All of this means the show is rather stuffed full of intrigue and melodrama, all things I generally respond to. And I found the first episode to be exactly the sort of primetime soap-tacular I was expecting. But by the second hour, and this could’ve just been due to that they ran back to back, I was pretty exhausted by the pile-up of plotting and scheming. I understand the need to do so: There’s only 8 episodes left for the season, no word on a second season yet, so these two episodes have to do a lot of work setting up everything that will, hopefully, be unspooled.

It may’ve been exhausting for another reason, however. It’s so not like the other primetime soaps I watch: Revenge and The Vampire Diaries. Both of those shows rely heavily not only on the cliffhanger ending (on an episodic basis!)  but also on characters scheming against one another to achieve their ends.

The difference, I think, lies in how they’ve structured the scheming and narrative. Dallas has frontloaded all of these plots whereas both Revenge and TVD, series that are known for burning through plot episode-by-episode. They’re self-contained and further an on-going arc, and each series’ episodes manage to achieve a cliffhanger ending and an episodic catharsis, something that I felt was generally lacking in Dallas (apart from the Marta reveal, which I think fits snugly in along Revenge and TVD).

I wish I could compare Dallas‘s structure to its earlier incarnation, and I could if I got copies of the DVD, but for the sake of my purposes here, it’d be helpful if just already knew. It’s a blind spot in my understanding of TV’s history and its development as a narrative form, especially egregious considering how much I like this sort of TV drama. Perhaps someone in the comments, someone more knowledgeable, could enlighten me. I would appreciate it.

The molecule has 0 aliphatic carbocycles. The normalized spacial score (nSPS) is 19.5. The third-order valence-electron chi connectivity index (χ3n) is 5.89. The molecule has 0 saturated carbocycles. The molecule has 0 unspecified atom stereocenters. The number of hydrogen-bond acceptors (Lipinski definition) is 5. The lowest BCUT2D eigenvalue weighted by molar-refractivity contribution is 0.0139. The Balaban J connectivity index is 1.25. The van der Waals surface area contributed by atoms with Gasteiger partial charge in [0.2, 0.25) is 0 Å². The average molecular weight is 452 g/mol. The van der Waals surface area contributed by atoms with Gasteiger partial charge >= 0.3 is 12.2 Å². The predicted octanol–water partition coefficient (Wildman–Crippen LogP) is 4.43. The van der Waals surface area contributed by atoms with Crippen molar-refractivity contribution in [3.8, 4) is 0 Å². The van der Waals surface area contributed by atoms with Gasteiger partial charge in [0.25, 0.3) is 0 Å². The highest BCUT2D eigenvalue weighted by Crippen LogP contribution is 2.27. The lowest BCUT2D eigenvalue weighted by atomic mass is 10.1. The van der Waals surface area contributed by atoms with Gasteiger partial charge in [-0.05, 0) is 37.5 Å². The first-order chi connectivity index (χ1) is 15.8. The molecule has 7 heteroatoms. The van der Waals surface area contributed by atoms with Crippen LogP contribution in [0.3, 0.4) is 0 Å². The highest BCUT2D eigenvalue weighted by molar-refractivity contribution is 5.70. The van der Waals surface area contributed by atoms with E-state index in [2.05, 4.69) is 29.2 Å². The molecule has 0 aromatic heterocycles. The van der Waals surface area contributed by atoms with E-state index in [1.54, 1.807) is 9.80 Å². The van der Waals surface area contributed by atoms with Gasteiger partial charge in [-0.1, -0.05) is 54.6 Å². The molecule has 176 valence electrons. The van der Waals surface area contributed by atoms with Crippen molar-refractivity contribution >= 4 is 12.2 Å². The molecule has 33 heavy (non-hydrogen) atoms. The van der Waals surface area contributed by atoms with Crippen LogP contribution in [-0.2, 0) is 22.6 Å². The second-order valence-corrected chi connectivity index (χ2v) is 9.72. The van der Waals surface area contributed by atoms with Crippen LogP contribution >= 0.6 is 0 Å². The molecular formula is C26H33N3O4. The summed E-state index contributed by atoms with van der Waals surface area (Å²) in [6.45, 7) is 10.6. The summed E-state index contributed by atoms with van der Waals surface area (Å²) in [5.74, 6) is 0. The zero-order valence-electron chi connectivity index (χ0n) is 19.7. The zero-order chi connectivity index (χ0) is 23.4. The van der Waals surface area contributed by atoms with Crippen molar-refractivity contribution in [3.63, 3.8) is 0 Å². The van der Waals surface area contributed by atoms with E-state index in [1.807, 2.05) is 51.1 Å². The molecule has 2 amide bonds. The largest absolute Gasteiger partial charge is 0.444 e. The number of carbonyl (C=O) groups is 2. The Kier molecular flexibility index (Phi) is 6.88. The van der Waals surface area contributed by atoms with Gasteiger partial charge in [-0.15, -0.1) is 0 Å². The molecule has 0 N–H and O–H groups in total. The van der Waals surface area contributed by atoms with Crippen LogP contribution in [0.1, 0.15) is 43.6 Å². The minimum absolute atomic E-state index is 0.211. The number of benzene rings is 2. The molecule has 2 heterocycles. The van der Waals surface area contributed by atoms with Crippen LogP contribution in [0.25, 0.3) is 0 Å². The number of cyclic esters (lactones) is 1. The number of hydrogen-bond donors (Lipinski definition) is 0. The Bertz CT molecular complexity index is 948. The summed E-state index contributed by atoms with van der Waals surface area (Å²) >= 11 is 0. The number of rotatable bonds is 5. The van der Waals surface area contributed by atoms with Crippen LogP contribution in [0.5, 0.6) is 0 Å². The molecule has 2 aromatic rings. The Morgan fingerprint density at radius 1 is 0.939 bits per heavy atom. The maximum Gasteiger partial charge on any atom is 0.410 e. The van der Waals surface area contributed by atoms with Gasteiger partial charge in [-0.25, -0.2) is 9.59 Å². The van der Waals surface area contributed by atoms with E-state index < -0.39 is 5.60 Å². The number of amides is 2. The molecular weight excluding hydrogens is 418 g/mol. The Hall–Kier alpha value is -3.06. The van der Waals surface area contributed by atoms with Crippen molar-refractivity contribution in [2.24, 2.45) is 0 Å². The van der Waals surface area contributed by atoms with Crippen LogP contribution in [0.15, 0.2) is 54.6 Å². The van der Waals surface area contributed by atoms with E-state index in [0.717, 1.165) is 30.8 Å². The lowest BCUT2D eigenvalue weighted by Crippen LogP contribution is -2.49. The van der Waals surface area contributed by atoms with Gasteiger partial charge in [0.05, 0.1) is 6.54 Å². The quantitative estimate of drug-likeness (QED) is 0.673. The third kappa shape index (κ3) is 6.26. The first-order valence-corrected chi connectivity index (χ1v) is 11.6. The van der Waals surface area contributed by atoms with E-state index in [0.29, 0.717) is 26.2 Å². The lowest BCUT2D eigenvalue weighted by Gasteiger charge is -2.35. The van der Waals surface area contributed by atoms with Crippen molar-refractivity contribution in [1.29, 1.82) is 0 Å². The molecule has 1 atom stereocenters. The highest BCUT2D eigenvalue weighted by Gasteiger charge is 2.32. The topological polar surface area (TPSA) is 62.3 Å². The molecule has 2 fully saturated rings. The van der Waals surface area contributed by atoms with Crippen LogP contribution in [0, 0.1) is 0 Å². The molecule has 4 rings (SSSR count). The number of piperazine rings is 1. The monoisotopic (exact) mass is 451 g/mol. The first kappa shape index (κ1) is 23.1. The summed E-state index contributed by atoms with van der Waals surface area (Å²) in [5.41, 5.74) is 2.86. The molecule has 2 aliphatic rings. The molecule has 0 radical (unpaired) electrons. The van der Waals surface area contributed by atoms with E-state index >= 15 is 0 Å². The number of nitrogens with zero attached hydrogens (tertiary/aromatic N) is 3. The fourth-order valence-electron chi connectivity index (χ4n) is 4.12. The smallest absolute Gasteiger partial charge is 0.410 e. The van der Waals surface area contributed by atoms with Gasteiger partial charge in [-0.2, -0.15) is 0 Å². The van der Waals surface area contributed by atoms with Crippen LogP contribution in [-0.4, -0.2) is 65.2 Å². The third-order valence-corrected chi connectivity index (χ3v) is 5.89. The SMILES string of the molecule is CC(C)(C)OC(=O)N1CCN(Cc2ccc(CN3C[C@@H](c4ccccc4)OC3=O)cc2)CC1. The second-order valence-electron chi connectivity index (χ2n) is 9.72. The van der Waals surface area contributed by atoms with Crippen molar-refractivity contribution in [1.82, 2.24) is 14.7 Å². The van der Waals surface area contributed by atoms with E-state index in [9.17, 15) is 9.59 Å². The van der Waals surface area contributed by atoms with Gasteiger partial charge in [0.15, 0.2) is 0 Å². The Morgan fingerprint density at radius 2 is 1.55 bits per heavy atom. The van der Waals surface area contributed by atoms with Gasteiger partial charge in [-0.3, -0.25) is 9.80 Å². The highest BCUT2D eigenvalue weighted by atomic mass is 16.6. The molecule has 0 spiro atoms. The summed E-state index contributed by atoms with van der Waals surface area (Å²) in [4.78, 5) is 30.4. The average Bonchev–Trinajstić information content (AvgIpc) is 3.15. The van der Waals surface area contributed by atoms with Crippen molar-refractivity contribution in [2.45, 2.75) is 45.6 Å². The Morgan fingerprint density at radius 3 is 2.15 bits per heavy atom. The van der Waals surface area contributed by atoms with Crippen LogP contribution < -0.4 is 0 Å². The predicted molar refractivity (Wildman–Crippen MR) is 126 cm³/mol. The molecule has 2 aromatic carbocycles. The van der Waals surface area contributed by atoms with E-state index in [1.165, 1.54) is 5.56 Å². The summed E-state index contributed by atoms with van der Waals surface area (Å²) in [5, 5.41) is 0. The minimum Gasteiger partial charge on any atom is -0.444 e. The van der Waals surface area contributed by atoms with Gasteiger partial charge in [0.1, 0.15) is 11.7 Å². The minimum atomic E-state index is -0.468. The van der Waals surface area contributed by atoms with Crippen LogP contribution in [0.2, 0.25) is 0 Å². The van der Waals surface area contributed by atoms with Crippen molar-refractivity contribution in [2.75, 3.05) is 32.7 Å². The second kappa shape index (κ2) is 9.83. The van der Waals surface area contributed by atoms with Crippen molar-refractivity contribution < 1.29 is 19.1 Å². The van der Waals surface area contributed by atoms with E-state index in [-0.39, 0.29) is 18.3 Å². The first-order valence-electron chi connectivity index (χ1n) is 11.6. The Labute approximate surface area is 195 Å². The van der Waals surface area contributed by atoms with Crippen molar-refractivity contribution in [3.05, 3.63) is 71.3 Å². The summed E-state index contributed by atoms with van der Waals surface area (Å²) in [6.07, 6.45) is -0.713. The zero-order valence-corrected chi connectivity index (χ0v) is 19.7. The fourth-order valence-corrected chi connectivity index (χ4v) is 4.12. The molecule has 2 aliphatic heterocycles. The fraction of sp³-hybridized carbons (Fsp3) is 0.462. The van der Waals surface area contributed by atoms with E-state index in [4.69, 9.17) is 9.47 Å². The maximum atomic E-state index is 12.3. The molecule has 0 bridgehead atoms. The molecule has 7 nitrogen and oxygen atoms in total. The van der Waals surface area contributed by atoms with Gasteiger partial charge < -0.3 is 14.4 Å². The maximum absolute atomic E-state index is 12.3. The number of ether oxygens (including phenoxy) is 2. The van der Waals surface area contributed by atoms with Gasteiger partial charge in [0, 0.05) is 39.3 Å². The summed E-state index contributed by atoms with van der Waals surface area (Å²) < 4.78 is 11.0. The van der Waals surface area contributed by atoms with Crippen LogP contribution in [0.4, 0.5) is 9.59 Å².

In writing this, I’ve somehow talked myself into covering the show for the remainder of its season. I hadn’t planned to when I sat out to write this, but in trying to explore the ins and outs, I’ve decided to give it another whirl. We’ll see how that goes.


  • There was also an interesting lack of technology in the show. Yes, the email is a major plot point, but otherwise it feels like even cell phones aren’t even cornerstones of how things work in Dallas. I find that really fascinating. It’s almost the exact opposite of The Good Wife (another primetime soap I love), in that way.
  • I didn’t talk about about the show on a more “I liked this, I didn’t like this” level, so: All the young people plotting feel rather generic, like they could happen on show. Only Bobby and J.R.’s relationships, really nicely conveyed by Duffy early in the first episode and then between Duffy and Hagman in the second, has any weight to it. Their scenes crackled.
  • Christopher’s heritage was really vague to me. Elena says that oil is in his blood, but Christopher is adopted, and for a while I thought that he and John Ross were brothers. The show did a poor job of making all that clear.
  • “Never pass up a good chance to shut up.”